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Dan Ariely on irrationality in the workplace
Mckinsey asked Dan Ariely on what distinguishes a situation when an executive should trust his intuition or his gut feeling, versus one where he should really pause and think?
Dan Ariely: One way to think about it is the following: imagine you stand on a field and you have a soccer ball and you kick it. You close your eyes and you kick it and then you open your eyes and you try to predict, where did the ball fall? Imagine you do this a thousand times; after a while you know exactly the relationship between your kick and where the ball is. Those are the conditions in which intuitions are correct—when we have plenty of experience and we have unambiguous feedback.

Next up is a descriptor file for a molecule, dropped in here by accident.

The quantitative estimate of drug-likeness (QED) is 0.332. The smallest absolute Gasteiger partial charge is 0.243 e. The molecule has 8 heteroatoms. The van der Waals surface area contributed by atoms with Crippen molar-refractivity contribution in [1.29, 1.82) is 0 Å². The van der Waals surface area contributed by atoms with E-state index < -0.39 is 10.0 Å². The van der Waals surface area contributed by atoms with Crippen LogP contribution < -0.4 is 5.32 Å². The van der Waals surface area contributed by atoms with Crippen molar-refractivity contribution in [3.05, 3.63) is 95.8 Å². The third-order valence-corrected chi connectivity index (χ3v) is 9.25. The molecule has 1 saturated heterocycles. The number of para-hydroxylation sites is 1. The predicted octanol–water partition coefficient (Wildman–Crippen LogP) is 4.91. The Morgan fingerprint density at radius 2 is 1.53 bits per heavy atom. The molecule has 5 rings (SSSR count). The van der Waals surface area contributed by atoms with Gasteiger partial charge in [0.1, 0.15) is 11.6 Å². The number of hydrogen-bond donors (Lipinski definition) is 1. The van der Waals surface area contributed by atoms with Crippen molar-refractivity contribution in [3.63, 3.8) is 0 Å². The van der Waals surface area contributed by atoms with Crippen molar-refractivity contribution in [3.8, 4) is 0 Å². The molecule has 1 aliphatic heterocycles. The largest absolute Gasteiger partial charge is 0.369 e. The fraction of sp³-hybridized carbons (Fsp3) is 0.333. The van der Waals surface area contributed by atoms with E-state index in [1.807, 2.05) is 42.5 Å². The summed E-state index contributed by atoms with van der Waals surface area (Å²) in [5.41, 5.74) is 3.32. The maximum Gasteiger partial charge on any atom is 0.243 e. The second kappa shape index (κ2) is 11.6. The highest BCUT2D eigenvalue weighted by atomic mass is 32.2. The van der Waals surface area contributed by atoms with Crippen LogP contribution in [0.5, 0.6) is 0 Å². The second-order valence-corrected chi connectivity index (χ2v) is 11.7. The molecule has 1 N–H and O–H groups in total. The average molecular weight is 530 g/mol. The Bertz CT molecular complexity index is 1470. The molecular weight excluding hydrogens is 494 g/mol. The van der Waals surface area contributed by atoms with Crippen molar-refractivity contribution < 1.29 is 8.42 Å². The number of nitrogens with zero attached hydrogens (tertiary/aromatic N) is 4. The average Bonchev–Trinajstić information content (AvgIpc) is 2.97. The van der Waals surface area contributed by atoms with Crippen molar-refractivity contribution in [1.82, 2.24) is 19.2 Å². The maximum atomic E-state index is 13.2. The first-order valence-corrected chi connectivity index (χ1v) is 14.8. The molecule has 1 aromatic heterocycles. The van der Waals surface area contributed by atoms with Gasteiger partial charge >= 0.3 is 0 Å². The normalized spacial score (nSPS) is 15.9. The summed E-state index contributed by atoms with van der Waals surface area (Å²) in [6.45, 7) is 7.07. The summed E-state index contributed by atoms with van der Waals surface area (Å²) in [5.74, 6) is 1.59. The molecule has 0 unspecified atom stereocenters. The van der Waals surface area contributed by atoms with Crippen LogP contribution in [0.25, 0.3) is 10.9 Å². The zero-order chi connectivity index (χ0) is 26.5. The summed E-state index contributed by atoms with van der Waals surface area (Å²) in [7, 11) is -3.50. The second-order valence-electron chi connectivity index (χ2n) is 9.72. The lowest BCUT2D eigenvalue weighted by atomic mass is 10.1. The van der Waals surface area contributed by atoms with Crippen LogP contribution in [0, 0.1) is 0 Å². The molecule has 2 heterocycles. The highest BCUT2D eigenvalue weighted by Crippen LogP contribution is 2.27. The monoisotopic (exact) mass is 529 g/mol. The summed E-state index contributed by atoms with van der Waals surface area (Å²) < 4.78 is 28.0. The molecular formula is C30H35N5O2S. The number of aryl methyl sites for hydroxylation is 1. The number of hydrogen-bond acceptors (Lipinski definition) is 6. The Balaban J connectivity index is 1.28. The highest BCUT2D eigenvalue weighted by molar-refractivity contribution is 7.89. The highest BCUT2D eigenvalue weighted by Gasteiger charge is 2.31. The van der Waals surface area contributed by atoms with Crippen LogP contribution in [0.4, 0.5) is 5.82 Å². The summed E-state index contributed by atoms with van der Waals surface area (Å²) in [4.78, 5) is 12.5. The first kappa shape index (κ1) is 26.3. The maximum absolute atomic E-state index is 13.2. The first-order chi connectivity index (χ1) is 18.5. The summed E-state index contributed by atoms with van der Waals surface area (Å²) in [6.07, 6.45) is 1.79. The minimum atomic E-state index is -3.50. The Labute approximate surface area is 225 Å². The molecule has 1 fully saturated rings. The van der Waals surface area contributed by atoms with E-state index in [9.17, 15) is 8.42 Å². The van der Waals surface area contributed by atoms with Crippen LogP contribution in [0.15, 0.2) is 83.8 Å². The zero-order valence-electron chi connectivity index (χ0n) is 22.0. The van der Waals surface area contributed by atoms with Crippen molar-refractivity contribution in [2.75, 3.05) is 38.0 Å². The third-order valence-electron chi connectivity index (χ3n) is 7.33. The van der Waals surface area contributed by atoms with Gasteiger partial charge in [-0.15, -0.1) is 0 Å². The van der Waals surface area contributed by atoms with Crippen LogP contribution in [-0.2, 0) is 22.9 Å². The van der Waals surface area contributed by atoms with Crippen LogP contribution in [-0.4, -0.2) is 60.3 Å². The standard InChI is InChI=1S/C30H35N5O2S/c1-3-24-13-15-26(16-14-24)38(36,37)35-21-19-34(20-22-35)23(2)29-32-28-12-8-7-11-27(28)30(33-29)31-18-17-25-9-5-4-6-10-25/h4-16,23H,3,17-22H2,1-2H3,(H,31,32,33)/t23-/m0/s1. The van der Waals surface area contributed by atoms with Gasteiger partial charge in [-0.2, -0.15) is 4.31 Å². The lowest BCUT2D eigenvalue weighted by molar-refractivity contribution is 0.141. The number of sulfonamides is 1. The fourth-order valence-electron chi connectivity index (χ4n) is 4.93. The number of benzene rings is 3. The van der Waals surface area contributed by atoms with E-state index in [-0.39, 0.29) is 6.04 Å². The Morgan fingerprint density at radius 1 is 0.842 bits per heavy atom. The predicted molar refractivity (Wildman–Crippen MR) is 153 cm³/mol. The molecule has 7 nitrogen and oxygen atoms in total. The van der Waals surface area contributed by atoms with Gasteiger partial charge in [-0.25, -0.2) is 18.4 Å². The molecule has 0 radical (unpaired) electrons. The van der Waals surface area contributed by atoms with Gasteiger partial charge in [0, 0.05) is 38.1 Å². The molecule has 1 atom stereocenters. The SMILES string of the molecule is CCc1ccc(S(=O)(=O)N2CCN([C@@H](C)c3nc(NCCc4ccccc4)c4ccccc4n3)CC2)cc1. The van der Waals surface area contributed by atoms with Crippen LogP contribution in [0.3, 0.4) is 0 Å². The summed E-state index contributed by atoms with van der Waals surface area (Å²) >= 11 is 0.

That’s learning, right? And we’re very good at it. But imagine something else happened. Imagine you close your eyes, you kick the ball, and then somebody picked it up and moved it 50 feet to the right or to the left or any kind of other random component. Then ask yourself, how good will you be in predicting where it would land? And the answer is: terrible.
The moment I add a random component, performance goes away very quickly. And the world in which executives live in is a world with lots of random elements. Now I don’t mean random that somebody really moves the ball, but you have a random component here, which you don’t control—it’s controlled by your competitors, the weather; there’s lots of things that are outside of your consideration. And it turns out, in those worlds, people are really bad. This actually, I think, brings us to the most important underutilized tools for management, which [are] experiments. You say, I can use my intuition, I can use data that tells me something about what might happen, but not for sure, or I can implement something and do an experiment. I am baffled by why companies don’t do more experiments